ACCIDENT INSURANCE.—The numerous casualties to which the life of man is liable are subjects of daily occurrence and observance—there is scarcely an in dividual who cannot refer within the sphere of his own family or acquaintance to instances of sudden or accidental death ; and few who cannot look back to their own escape from danger. To indemnify against the consequences of such a calamity, whether happening in the pursuit of business or pleasure, is the object of accident insurance. Injuries incurred in actual warfare do not properly come within its ordinary scope, but they have now, for some time, been the subject of special insurance. The system of accident insurance may be said to owe its origin, in a great measure, to the development of railway travelling. At any rate the year 1845, memorable in the history of railway enterprise, is equally memorable in the history of insurance. Between that year and 1850, thirteen accident insurance offices were projected, two of which were completely registered—one of the two being with us still. In consequence of so many of the offices being unable to make their business pay upon the rates of premiums then common, and in consequence of the many fraudulent attempts made by the insured, culminating in the disastrous year of 1857, when over £14,000 was in dispute in cases where fraud was un doubted, that year became the starting-point of modern methods in accident insur ance. Then was the attempt begun to be made to classify the risks ; to adapt the premiums so that they should be remunerative for each class of risk ; to settle policies that would strictly define the risks covered ; and to arrange proposals so that the possibility of fraud and misrepresentation might bo minimised.
And from that time henceforth did accident insurance business develop and strengthen. The increase of machinery in manufactures, the greater concontrAion of population in towns with its increasing traffic, the Employers' Liability Act of 1880, the value of insurance as an advertisement, the development of motor traction, and finally the Workmen's Compensation Acts, have all tended to make accident insurance a persistent factor in modern life. And so to-day, as a final result of those efforts to make accident insurance a profitable commercial undertaking (in cluding, it must be admitted, an undoubted combination of iertain companies to maintain the uniformity of premium rates), British Accident Insurance stands, as a whole, in a very strong position. In 1901, the total funds and paid-up capital together provided £10,701,567 available for the protection of the insured. In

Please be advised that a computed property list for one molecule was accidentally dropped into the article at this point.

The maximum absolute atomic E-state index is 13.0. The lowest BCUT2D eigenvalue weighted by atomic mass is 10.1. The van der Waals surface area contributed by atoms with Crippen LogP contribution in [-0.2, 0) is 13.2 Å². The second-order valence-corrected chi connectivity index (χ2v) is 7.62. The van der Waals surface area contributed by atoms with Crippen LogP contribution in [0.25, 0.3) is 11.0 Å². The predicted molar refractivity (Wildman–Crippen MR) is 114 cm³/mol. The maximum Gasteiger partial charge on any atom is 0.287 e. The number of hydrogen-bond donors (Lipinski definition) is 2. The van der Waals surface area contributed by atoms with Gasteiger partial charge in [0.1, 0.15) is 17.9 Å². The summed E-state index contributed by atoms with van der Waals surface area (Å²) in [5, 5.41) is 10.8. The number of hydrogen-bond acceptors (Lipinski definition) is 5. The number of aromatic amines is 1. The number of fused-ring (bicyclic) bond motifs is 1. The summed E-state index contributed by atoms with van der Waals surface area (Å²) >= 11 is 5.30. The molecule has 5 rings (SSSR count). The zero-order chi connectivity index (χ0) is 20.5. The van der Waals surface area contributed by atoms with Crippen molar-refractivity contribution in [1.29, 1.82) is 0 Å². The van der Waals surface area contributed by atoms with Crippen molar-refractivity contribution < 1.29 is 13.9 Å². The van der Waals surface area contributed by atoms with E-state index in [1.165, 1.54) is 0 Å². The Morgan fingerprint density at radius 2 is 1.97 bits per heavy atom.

addition to these reserves there are many millions of uncalled capital at command should necessity for them arise. The premium income of 1900 showed an increase of about .£200,000 over that of the previous year, but the claims showed an increase of somewhat more. And within certain limits such seems the inevitable condition of things ; or it is a curious fact that claims increase proportionately to the duration of the risk. During 1908, owing to the groat competition on the part of the non-tariff offices, the rates for this class of insurance were considerably decreased, but in 1911, owing to fagures and amalgamations, the rates were raised. Nor are the rates likely to be decreased, for both accidents and malingering are certainly on the increase.
Disputes between the insured and the companies, now ec,...-, -ompara tively speaking, very rarely before the Courts. This is the result of the arbitration clause usually inserted in the policy, whereby a settlement of disputed claims is arrived at without the publicity of legal procedure. Whether this is an advantage to the insured is an open question.
As in other forms of insurance, the contract of accident insurance is called a policy ; the law in respect thereof being based upon the same principles as that of the other classes of insurance. The usual form of policy entitles the insured or his representatives to certain fixed payments in case he sustains any bodily injury, "caused by violent, accidental, external, and visible means," and resulting in death or disablement within three months of the accident. " Disablement" means that the assured is prevented, wholly or partially, from attending to his ordinary business. It is either permanent or temporary, total or partial ; the policy, as a rule, clearly defining these terms. The contract is not, strictly speaking, one of indemnity ; for the agreed compensation does not necessarily bear any relation to the income or earnings of the assured. Such compensation, however, is always limited in Lugth of time to the period of the disablement ; provided, as a rule, that twenty-six weeks shal be the longest period for compensation in respect of any one accident. The policy of insurance may be taken out for any stated period agreed upon ; or it may be limited to a certain journey or class of risk. The usual case, however, is for the policy to run for a year ; it then being renewable, but at the company's option, year by year.